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1 / 5 (2) Apr 04, 2018
It is a problem with such studies that they fail to delineate what qualifies as a conspiracy theory. Some CTs are purely rational, for example, 9/11 theories are based on the physics of building collapse, melting point of steel, and chemical analysis of dust particles. Other CTs are less rational. For example chemtrail beliefs ignore contradictory evidence. Beliefs in reptilian overloads are outright irrational or delutional. Automated text analysis cannot capture this difference. We could gain more insight by using social cognition theory. A rational CT may facilitate beliefs in irrational CTs by fostering a world view where conspiracies are likely. Evolutionary psychology tells that powerful leaders have an incentive to fabricate false dangers because it gives them a fitness advantage, and there is historical evidence that such conspiracies have indeed happened (see Agner Fog: Warlike and peaceful societies, 2017)
1 / 5 (1) Apr 07, 2018
A theory by psychologists of evolution that assumes that it would be natural for leaders (or anyone else) to use intentional lies for supporting unvalues such as power-hunger, greed, lust for dominating others etc. is off track. We should keep the term evolution clean, as describing what is natural in our universe, an energy of relentlessly striving towards progress.
1 / 5 (1) Apr 07, 2018
The concept of 'progress' makes no sense in biological evolution. Only the number of descendants counts. The book I have cited above demonstrates that leaders can strengthen their own power, get multiple vives, and get more children by making their population think that the tribe is in danger so that they need a strong leader. This was the case in the past but perhaps not today where norms of monogamy are strong. The psychological mechanisms that evolved in a distant past are still working, however.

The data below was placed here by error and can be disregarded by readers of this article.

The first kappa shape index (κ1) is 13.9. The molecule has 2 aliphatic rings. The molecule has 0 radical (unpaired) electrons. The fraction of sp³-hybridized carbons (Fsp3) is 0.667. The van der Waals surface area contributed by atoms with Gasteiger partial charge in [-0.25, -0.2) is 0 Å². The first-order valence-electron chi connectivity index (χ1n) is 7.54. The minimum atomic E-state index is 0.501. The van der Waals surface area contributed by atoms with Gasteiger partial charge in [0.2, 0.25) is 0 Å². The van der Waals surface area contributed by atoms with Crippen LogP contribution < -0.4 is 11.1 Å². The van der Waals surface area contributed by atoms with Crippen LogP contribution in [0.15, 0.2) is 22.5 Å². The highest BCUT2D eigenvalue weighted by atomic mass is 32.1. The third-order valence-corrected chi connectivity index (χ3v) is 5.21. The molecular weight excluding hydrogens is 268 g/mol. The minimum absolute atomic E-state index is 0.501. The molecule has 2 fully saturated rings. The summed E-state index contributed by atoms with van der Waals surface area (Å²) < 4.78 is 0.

5 / 5 (1) Apr 07, 2018
The term 'conspiracy theory' implies that the theory is wrong. So its not an objective thing its a pejorative opinion.

Humans conspire and deceive. They are 2 of our most useful traits. So we should expect to find them as elements in all our interactions.

We also anticipate future events and plan for them. And of course we are prepared to conspire and deceive in order to make them turn out the way we want. Also the most human of activities.

Conspiracy and deception in the context of the tribe goes like this: we want to improve our lot in relation to all the other tribes so we are going to conspire with our fellow tribesmen, and perhaps other tribes with mutual interests, to deceive enemy tribes to our benefit and/or their detriment.

And we have little choice in the matter because we have been living in the context of the tribe for a million years and the tribes who weren't as good at this game have been consistently eliminated by those who were.

And so it's genetic.
3.7 / 5 (3) Apr 07, 2018
Why do I even bother reading the comments anymore?
not rated yet Apr 07, 2018
The use of the term 'conspiracy theory' can certainly be a strategy to deflect suspicion when your planning, conspiring, and deceiving is in danger of being exposed.